As circumstances tighten, Schofield, with his differences of agreement and disagreement and a recurring series of question marks about earned and lost medals, becomes our guiding point of focus and hope. George McKay does not pause his character for long monologues. There are no flashy asides to wax poetically on the lamentations war or his unreleased feelings. Instead, both the actor and the character simply endure and we feel every stress point.

War must be endured.  All of those World War I combatants from over a century ago, including a family member of the Mendes lineage named in tribute during the end credits, may not be distinctly special or flush with a mythic history of certain destiny. Yet, what they endured was shattering and strengthening at the same time. The draw to see summoned bravery and weathered tragedy in conflict will always be hugely magnetic. Rising with ambitious scale and a colossal level of enthrallment, 1917 will join cinemas greatest exemplars of such captivation.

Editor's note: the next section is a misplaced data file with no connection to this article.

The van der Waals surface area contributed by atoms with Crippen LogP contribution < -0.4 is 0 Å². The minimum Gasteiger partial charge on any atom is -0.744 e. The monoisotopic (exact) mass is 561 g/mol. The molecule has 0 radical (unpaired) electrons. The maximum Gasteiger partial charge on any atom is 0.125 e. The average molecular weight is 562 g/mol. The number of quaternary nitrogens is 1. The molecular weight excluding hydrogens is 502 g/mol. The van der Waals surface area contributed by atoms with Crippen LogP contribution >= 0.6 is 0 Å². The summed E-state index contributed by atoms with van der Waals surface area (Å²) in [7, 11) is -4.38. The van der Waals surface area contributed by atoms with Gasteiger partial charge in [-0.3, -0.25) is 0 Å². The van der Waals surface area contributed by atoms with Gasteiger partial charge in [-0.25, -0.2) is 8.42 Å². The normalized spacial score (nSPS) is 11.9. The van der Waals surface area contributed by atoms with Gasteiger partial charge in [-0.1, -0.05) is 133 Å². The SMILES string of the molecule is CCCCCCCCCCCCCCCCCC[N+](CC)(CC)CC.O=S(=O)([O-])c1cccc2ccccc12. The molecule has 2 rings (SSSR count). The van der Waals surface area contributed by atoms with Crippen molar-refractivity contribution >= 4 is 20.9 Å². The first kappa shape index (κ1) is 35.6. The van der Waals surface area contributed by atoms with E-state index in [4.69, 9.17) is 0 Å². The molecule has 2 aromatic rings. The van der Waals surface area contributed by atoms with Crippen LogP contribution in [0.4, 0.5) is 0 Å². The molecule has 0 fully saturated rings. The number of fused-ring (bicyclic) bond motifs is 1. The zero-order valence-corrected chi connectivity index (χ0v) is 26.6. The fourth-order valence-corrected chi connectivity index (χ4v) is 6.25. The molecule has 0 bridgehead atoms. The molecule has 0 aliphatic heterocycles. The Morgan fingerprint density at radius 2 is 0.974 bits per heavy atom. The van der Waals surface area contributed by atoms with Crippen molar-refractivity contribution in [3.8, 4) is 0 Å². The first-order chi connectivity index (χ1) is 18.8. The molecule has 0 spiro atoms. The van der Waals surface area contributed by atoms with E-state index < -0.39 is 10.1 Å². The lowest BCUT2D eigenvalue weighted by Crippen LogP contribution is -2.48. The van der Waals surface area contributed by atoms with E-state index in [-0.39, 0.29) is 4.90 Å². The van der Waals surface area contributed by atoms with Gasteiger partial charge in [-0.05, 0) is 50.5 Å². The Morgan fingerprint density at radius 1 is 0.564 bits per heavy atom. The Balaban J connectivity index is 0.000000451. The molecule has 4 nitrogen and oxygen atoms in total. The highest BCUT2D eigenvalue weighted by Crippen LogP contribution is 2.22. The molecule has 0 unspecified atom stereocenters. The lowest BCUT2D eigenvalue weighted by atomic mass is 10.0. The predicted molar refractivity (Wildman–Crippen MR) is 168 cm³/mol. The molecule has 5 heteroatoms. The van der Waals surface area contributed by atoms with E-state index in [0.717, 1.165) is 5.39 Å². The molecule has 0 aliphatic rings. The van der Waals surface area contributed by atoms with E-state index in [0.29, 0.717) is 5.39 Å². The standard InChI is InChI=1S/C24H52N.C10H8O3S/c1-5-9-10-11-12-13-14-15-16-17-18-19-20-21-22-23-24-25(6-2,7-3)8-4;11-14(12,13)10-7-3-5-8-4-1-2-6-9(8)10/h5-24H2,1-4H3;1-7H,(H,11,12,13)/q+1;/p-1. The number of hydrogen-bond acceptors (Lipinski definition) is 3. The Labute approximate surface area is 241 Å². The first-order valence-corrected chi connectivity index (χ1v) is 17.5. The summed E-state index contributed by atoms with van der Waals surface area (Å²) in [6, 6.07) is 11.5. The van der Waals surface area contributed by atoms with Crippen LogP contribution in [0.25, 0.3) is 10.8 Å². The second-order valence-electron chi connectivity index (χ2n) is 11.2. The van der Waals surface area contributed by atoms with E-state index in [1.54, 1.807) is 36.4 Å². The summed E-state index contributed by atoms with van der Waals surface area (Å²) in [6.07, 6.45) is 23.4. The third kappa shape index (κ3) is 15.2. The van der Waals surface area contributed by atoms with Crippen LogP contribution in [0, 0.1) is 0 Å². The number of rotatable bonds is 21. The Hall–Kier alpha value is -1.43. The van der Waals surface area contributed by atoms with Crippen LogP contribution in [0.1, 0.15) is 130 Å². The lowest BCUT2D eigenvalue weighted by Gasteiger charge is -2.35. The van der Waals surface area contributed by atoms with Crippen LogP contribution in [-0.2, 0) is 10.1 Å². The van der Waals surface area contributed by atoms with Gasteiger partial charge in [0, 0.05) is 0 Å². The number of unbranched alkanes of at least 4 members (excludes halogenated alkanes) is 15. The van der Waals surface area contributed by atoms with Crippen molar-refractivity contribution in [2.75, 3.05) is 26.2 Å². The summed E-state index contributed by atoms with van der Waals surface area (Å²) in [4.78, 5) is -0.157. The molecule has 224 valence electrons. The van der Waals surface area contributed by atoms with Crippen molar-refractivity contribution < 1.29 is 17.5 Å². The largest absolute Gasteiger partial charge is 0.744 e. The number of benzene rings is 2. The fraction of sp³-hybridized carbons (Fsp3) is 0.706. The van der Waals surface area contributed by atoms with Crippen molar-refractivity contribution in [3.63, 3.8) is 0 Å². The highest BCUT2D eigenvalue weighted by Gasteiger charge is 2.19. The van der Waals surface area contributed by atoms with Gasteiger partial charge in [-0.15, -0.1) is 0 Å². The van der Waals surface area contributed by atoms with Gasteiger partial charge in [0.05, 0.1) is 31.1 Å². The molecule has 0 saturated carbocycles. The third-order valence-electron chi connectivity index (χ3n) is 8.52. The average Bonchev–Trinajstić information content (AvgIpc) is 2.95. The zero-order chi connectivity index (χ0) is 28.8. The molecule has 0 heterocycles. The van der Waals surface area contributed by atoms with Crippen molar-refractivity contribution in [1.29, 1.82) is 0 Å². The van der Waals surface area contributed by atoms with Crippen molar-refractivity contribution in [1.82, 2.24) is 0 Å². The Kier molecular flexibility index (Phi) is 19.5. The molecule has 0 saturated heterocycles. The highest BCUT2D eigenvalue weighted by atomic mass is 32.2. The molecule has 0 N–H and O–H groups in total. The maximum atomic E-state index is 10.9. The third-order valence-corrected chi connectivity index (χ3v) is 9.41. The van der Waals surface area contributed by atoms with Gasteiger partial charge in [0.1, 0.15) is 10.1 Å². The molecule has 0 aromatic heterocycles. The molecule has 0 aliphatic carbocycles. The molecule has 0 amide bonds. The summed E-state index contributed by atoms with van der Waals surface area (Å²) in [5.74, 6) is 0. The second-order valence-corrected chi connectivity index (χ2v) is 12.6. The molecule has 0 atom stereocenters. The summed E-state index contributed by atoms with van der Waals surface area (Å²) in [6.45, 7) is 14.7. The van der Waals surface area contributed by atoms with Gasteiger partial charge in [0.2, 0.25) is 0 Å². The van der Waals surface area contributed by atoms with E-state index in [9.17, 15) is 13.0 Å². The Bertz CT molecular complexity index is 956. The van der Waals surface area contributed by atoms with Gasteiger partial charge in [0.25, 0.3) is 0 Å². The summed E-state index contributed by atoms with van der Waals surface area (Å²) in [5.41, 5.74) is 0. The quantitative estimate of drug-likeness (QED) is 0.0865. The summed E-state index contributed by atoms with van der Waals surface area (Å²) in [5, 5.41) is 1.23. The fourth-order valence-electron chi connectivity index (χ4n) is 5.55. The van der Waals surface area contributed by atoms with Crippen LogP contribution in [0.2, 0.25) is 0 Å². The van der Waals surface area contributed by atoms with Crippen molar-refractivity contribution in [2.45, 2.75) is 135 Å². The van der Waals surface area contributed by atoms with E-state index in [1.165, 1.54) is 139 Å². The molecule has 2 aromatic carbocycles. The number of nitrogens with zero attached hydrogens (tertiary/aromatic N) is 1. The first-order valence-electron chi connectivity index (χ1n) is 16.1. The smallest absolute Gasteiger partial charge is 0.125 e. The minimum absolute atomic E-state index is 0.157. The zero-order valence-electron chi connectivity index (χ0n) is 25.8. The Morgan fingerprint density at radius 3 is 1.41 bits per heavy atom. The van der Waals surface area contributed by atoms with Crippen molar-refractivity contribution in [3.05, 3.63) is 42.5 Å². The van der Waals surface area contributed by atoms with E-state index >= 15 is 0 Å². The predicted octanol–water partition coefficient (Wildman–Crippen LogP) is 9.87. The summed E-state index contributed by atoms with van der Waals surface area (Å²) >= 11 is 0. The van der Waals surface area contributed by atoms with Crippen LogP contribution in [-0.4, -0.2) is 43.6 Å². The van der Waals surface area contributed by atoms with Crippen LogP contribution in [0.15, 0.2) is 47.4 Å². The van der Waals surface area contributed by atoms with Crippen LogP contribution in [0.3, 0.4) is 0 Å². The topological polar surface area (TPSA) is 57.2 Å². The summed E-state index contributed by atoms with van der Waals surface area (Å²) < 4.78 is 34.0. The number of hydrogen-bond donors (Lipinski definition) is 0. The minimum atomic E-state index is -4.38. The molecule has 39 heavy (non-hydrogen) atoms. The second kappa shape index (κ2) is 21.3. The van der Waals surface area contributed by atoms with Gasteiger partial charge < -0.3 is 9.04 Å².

Written by Don Shanahan

DON SHANAHAN is a Chicago-based Rotten Tomatoes-approved film critic writing here on Film Obsessive as the Editor-in-Chief and Content Supervisor for the film department. He also writes for his own website, Every Movie Has a Lesson. Don is one of the hosts of the Cinephile Hissy Fit Podcast on the Ruminations Radio Network and sponsored by Film Obsessive. As a school teacher by day, Don writes his movie reviews with life lessons in mind, from the serious to the farcical. He is a proud director and one of the founders of the Chicago Indie Critics and a voting member of the nationally-recognized Critics Choice Association, Online Film Critics Society, North American Film Critics Association, International Film Society Critics Association, Internet Film Critics Society, Online Film and TV Association, and the Celebrity Movie Awards.